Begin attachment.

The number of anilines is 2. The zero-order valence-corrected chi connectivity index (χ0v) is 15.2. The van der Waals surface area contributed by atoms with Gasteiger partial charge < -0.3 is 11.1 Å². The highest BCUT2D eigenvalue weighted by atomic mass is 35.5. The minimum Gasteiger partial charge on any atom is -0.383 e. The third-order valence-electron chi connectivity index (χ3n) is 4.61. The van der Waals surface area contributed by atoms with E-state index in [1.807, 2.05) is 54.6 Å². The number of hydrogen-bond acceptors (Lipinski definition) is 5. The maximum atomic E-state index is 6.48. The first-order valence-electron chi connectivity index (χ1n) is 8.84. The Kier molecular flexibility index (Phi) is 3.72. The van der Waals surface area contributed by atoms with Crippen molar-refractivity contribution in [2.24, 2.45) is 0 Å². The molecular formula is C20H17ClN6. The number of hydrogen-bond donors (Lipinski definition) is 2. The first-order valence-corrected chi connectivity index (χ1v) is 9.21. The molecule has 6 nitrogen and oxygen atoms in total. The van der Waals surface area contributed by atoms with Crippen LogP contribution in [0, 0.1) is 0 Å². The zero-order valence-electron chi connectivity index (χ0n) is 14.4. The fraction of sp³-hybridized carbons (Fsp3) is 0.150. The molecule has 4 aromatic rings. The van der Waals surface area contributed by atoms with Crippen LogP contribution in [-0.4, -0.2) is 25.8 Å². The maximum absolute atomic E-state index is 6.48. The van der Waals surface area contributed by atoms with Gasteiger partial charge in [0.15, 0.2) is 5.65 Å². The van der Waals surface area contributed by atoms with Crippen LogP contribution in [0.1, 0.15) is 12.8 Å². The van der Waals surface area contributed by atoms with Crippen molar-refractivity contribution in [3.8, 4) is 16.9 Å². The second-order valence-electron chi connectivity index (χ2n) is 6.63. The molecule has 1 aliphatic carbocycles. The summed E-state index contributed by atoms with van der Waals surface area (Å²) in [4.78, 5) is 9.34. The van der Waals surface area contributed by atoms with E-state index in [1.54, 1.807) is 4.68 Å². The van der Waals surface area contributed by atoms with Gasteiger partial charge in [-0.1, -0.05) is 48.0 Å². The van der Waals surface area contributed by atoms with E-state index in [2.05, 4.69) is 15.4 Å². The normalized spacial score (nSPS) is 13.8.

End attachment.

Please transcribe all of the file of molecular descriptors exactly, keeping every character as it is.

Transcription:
The number of anilines is 2. The zero-order valence-corrected chi connectivity index (χ0v) is 15.2. The van der Waals surface area contributed by atoms with Gasteiger partial charge < -0.3 is 11.1 Å². The highest BCUT2D eigenvalue weighted by atomic mass is 35.5. The minimum Gasteiger partial charge on any atom is -0.383 e. The third-order valence-electron chi connectivity index (χ3n) is 4.61. The van der Waals surface area contributed by atoms with E-state index in [1.807, 2.05) is 54.6 Å². The number of hydrogen-bond acceptors (Lipinski definition) is 5. The maximum atomic E-state index is 6.48. The first-order valence-electron chi connectivity index (χ1n) is 8.84. The Kier molecular flexibility index (Phi) is 3.72. The van der Waals surface area contributed by atoms with Crippen molar-refractivity contribution in [2.24, 2.45) is 0 Å². The molecular formula is C20H17ClN6. The number of hydrogen-bond donors (Lipinski definition) is 2. The first-order valence-corrected chi connectivity index (χ1v) is 9.21. The molecule has 6 nitrogen and oxygen atoms in total. The van der Waals surface area contributed by atoms with Crippen LogP contribution in [0, 0.1) is 0 Å². The zero-order valence-electron chi connectivity index (χ0n) is 14.4. The fraction of sp³-hybridized carbons (Fsp3) is 0.150. The molecule has 4 aromatic rings. The van der Waals surface area contributed by atoms with Crippen LogP contribution in [-0.4, -0.2) is 25.8 Å². The maximum absolute atomic E-state index is 6.48. The van der Waals surface area contributed by atoms with Gasteiger partial charge in [0.15, 0.2) is 5.65 Å². The van der Waals surface area contributed by atoms with Crippen LogP contribution in [0.1, 0.15) is 12.8 Å². The van der Waals surface area contributed by atoms with Crippen molar-refractivity contribution in [3.8, 4) is 16.9 Å². The second-order valence-electron chi connectivity index (χ2n) is 6.63. The molecule has 1 aliphatic carbocycles. The summed E-state index contributed by atoms with van der Waals surface area (Å²) in [4.78, 5) is 9.34. The van der Waals surface area contributed by atoms with E-state index in [1.54, 1.807) is 4.68 Å². The van der Waals surface area contributed by atoms with Gasteiger partial charge in [-0.1, -0.05) is 48.0 Å². The van der Waals surface area contributed by atoms with E-state index in [2.05, 4.69) is 15.4 Å². The normalized spacial score (nSPS) is 13.8.